“It is unfortunate that another accident involving a faulty scaffolding happened only three months after the Department of Labor and Employment (DoLE) published Department Order No. 128-13 amending the rule on scaffolding in the 1989 Occupational Safety and Health Standards.”
By MARYA SALAMAT
MANILA – The health and safety, non-government Institute for Occupational Health and Safety Development (IOHSAD) expressed sympathy with the family of Jimmy Remonde, the construction worker who died when the scaffolding in a construction site in Parañaque City collapsed yesterday morning.
The incident adds to what the IOHSAD describes as a long list of accidents involving unsafe scaffoldings in construction sites in the country. Early this year, five construction workers died and 12 were injured when the scaffolding they were using while fixing the smokestack of SPC Malaya Power Plant in Rizal fell down.
IOHSAD Executive Director Noel Colina said, “It is unfortunate that another accident involving a faulty scaffolding happened only three months after the Department of Labor and Employment (DoLE) published Department Order No. 128-13 amending the rule on scaffolding in the 1989 Occupational Safety and Health Standards (OSHS).”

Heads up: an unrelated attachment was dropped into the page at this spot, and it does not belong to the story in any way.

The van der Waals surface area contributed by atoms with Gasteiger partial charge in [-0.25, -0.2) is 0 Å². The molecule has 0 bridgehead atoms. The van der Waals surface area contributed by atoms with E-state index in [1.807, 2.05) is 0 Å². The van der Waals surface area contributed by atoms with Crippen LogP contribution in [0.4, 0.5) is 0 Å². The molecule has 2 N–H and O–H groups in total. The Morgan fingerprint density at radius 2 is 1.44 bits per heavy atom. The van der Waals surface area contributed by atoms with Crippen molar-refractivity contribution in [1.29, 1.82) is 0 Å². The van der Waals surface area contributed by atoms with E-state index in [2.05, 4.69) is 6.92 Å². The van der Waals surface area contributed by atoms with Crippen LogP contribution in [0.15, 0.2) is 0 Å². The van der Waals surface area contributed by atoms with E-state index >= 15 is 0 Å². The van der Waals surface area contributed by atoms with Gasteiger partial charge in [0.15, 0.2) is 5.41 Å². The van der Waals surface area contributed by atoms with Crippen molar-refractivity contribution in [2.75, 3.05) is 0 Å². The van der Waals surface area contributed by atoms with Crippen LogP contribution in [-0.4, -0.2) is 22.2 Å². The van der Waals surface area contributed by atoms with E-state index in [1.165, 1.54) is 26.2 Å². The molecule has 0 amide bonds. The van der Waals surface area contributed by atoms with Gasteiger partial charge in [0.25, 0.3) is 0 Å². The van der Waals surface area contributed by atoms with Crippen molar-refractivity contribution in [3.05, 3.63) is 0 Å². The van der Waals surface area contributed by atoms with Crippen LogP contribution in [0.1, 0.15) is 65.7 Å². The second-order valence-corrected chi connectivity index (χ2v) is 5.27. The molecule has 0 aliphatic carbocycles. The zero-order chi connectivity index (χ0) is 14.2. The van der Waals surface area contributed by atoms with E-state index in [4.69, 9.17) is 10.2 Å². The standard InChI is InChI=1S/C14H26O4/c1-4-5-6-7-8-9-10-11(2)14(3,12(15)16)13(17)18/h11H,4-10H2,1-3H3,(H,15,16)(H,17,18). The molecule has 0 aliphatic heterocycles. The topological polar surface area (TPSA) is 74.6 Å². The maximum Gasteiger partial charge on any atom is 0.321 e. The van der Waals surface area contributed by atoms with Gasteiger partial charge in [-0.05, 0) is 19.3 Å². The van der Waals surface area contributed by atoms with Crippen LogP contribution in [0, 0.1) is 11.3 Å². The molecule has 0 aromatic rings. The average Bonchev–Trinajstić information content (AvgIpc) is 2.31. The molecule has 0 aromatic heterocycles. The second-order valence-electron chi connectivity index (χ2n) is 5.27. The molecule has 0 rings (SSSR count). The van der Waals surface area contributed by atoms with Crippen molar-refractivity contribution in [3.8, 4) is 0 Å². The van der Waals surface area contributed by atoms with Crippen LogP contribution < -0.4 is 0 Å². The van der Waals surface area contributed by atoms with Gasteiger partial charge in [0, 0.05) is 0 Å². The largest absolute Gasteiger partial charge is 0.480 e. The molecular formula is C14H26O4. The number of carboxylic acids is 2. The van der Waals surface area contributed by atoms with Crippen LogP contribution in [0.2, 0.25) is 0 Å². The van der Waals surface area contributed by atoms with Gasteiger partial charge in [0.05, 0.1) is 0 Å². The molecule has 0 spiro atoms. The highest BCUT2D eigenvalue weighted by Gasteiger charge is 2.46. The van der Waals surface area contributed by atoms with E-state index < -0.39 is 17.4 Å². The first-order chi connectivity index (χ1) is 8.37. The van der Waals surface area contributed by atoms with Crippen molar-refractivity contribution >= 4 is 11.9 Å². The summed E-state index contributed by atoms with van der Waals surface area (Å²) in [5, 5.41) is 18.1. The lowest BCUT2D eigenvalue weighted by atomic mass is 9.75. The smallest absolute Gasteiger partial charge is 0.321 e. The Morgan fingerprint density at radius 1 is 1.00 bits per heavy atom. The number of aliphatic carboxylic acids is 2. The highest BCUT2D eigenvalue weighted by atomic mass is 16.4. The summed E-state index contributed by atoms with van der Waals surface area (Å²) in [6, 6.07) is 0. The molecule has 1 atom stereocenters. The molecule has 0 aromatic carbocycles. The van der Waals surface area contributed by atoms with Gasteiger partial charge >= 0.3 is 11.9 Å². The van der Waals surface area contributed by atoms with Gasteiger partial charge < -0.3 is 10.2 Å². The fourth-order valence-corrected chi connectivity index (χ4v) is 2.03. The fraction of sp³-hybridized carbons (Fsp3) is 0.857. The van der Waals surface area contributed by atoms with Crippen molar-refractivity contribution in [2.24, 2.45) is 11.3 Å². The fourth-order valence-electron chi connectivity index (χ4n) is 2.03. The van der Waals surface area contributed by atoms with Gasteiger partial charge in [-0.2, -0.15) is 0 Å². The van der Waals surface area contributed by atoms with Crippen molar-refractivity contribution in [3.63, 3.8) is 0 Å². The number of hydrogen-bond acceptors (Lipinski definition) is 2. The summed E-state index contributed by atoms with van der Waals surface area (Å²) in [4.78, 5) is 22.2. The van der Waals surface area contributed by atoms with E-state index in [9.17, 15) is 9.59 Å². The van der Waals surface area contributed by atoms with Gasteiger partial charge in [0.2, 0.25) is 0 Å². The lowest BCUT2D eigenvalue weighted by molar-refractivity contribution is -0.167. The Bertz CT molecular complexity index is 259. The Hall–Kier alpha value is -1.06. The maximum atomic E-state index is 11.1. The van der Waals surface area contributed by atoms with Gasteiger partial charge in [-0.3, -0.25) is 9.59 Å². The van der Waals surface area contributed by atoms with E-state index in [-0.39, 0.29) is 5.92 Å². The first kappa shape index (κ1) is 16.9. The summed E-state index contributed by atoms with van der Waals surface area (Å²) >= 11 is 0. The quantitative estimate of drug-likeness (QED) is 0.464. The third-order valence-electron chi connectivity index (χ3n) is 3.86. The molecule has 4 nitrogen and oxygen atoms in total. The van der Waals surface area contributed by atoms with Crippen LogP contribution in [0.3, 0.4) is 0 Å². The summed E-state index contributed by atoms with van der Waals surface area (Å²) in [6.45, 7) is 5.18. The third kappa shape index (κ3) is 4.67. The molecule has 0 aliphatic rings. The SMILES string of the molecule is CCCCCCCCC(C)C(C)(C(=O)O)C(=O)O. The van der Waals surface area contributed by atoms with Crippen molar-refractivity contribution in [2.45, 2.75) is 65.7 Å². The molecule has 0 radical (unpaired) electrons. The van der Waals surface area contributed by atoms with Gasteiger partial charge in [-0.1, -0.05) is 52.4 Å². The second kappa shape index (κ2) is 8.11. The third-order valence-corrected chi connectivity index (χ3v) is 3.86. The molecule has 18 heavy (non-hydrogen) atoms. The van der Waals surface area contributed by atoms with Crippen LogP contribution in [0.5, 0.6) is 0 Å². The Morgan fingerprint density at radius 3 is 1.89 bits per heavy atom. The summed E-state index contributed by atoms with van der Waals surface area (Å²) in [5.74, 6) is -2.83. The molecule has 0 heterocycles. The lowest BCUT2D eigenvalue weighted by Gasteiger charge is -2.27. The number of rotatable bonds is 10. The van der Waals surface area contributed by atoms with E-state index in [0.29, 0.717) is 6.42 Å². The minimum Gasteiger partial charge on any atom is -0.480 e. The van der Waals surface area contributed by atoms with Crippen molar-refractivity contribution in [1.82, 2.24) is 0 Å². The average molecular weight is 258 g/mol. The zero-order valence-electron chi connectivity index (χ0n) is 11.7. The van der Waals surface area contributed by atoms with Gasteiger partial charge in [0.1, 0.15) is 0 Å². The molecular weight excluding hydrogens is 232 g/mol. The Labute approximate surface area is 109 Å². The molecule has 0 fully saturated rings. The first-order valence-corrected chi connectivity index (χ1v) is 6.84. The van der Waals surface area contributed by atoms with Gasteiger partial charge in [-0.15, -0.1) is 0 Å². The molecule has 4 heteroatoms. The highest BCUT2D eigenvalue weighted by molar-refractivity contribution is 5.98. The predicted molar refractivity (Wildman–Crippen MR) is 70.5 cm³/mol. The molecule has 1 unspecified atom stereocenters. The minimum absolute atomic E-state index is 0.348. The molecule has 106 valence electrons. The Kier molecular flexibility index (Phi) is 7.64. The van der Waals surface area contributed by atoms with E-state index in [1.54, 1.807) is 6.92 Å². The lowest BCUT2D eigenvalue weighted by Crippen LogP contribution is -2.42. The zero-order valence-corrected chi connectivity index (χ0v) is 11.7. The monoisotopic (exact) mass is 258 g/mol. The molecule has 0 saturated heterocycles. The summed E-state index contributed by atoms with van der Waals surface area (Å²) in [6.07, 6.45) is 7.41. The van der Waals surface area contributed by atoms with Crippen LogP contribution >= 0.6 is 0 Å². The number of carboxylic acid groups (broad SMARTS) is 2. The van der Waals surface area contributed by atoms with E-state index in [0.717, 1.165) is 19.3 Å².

OSHS Rule 1414 details the safe procedures and standards required in using scaffoldings in construction sites. According to Rule 1441 (1), every scaffold shall be of good construction of sound materials and strength for the purpose for which it is intended.
Training and competency in the part of scaffold erectors were added in the OSHS standards but apparently, as shown by the accident yesterday, it still proved insufficient in ensuring safety in construction sites, the IOHSAD said in a statement.
“Workers in construction sites face multiple hazards in their workplaces everyday. While some believe that injuries and even death are part of the job, this should not be the case. The government must ensure that the workers’ life and right to a safe workplace and other labor rights are protected at all times,” Colina said.
As of July this year, more than 2.4 million Filipinos are working in construction, comprising almost half of the labor department’s reported as employed industry workers.
“Justice has been elusive to the victims and families of these work-related tragedies,” Colina said. They urged the DoLE and related government agencies such as the Occupational Safety and Health Center (OHSC) to provide more safety inspectors especially in construction sites, to ensure that contractors and employers strictly follow labor, health and safety standards.